As another measure of the book’s quality, all the example code actually worked (you’d be surprised how often the example code you can download with many books doesn’t actually work. If you’re a beginner, you’re likely to think the problem is between chair and keyboard even on the rare occasions that it isn’t).
Another problem with beginner books is this: if they’re not baffling you with decidedly un-beginner material, they drop you off far short of where you’d like to be, namely, making cool stuff and putting it on the interwebs. At the end of this book, I could actually put simple useful stuff on the web with the things I learned in this book. Nonetheless, I don’t really want to stop there. The good news is that this book is part of a series of three books of graduating levels of difficulty. I already own the next book in the series, PHP and MySQL for Dynamic Websites, and I’ll be moving on to that next.
Four Things I Wish I Had Known When I Started Programming
1. Pick a good starting point.
The most common question for people to ask me about learning to code is: “What language should I pick.” But that’s not the right question. Here are two better questions: “What community do I want to be part of?” and “What do I want to connect to?”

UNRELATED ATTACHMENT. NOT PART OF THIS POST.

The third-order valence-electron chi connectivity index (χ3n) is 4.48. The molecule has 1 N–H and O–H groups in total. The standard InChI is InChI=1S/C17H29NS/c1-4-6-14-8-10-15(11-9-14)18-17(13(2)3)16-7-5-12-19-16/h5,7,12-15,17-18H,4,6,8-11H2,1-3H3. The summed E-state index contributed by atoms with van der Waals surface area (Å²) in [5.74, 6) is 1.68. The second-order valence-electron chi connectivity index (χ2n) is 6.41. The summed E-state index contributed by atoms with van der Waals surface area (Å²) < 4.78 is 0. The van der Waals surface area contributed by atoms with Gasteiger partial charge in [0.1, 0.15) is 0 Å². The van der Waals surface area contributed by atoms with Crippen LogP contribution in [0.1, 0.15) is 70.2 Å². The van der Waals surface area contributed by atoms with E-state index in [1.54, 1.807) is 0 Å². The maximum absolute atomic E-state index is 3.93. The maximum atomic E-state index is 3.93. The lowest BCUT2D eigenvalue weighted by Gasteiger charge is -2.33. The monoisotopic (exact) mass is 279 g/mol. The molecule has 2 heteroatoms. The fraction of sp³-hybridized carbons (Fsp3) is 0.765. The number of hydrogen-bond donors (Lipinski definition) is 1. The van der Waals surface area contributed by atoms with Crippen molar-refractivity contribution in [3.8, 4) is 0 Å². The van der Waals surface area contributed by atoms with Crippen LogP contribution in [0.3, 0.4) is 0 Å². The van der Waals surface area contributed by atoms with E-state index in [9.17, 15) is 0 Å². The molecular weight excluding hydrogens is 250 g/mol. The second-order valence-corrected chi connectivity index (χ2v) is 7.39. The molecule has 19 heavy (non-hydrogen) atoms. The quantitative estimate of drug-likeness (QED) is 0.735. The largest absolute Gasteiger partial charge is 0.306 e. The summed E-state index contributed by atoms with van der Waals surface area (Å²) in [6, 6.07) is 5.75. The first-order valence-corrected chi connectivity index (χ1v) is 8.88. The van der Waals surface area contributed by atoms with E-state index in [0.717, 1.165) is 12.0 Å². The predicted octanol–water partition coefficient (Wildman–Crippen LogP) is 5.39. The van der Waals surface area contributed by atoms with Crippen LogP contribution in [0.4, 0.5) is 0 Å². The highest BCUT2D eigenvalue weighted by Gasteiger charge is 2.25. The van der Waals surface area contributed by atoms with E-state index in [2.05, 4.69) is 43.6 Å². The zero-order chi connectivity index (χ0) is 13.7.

Let’s say you want to learn to code basic news apps. What are the community of programmer/journalists using? It’s not that hard to find out: the New York Times, The Chicago Tribune, and many others have accounts on Github, where you can see for yourself what languages their stuff is written in. If you choose a language that isn’t widely used in the community you want to join, they won’t be able to help you as much.
What do you want to connect to? Are you drawn to big data projects? Do you want to do mapping-focused sites? Figure out what the projects you admire are written in, and then find beginner resources aimed at that.
2. Find your level.
There are a bewildering number of computer programming books and classes that claim to be aimed at “beginners.” It’s pretty discouraging to pick up the beginner book and realize you don’t understand a word of it. Don’t let it get you down: there’s more out there, and when you’re starting, there’s nothing more important than finding the book or class that’s at your level. The best people to ask? OTHER BEGINNERS. Don’t ask experienced programmers this question — many have the same “beginner inflation” problem that creates those bewildering “beginner” books.